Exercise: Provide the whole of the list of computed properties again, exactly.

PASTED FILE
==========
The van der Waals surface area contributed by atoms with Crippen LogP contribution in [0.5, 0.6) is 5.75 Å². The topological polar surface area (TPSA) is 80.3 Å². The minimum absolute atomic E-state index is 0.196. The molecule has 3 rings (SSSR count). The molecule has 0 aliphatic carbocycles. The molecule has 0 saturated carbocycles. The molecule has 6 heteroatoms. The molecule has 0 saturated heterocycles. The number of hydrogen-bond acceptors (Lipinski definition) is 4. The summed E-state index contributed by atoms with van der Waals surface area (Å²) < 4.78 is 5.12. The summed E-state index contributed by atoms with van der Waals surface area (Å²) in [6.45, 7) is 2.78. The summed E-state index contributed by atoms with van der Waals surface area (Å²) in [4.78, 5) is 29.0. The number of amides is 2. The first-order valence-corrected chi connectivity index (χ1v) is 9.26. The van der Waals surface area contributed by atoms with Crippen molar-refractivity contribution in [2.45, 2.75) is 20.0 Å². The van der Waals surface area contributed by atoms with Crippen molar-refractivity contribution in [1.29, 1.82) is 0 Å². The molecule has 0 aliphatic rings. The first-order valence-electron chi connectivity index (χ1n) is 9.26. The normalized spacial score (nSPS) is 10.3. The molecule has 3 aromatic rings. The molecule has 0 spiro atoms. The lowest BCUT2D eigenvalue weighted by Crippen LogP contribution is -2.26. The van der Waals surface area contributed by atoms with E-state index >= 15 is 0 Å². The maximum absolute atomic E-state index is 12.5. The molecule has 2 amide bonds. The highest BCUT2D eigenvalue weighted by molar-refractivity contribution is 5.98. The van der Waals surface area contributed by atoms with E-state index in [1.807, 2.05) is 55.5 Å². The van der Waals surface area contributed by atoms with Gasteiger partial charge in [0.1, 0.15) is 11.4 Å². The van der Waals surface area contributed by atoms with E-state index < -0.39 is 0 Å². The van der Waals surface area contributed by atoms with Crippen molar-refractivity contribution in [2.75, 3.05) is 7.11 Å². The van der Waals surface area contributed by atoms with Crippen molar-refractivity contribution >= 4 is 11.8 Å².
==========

The van der Waals surface area contributed by atoms with Crippen LogP contribution in [0.5, 0.6) is 5.75 Å². The topological polar surface area (TPSA) is 80.3 Å². The minimum absolute atomic E-state index is 0.196. The molecule has 3 rings (SSSR count). The molecule has 0 aliphatic carbocycles. The molecule has 0 saturated carbocycles. The molecule has 6 heteroatoms. The molecule has 0 saturated heterocycles. The number of hydrogen-bond acceptors (Lipinski definition) is 4. The summed E-state index contributed by atoms with van der Waals surface area (Å²) < 4.78 is 5.12. The summed E-state index contributed by atoms with van der Waals surface area (Å²) in [6.45, 7) is 2.78. The summed E-state index contributed by atoms with van der Waals surface area (Å²) in [4.78, 5) is 29.0. The number of amides is 2. The first-order valence-corrected chi connectivity index (χ1v) is 9.26. The van der Waals surface area contributed by atoms with Crippen molar-refractivity contribution in [2.45, 2.75) is 20.0 Å². The van der Waals surface area contributed by atoms with Crippen molar-refractivity contribution in [1.29, 1.82) is 0 Å². The molecule has 0 aliphatic rings. The first-order valence-electron chi connectivity index (χ1n) is 9.26. The normalized spacial score (nSPS) is 10.3. The molecule has 3 aromatic rings. The molecule has 0 spiro atoms. The lowest BCUT2D eigenvalue weighted by Crippen LogP contribution is -2.26. The van der Waals surface area contributed by atoms with E-state index >= 15 is 0 Å². The maximum absolute atomic E-state index is 12.5. The molecule has 2 amide bonds. The highest BCUT2D eigenvalue weighted by molar-refractivity contribution is 5.98. The van der Waals surface area contributed by atoms with E-state index in [1.807, 2.05) is 55.5 Å². The van der Waals surface area contributed by atoms with Gasteiger partial charge in [0.1, 0.15) is 11.4 Å². The van der Waals surface area contributed by atoms with E-state index < -0.39 is 0 Å². The van der Waals surface area contributed by atoms with Crippen molar-refractivity contribution in [2.75, 3.05) is 7.11 Å². The van der Waals surface area contributed by atoms with Crippen molar-refractivity contribution >= 4 is 11.8 Å².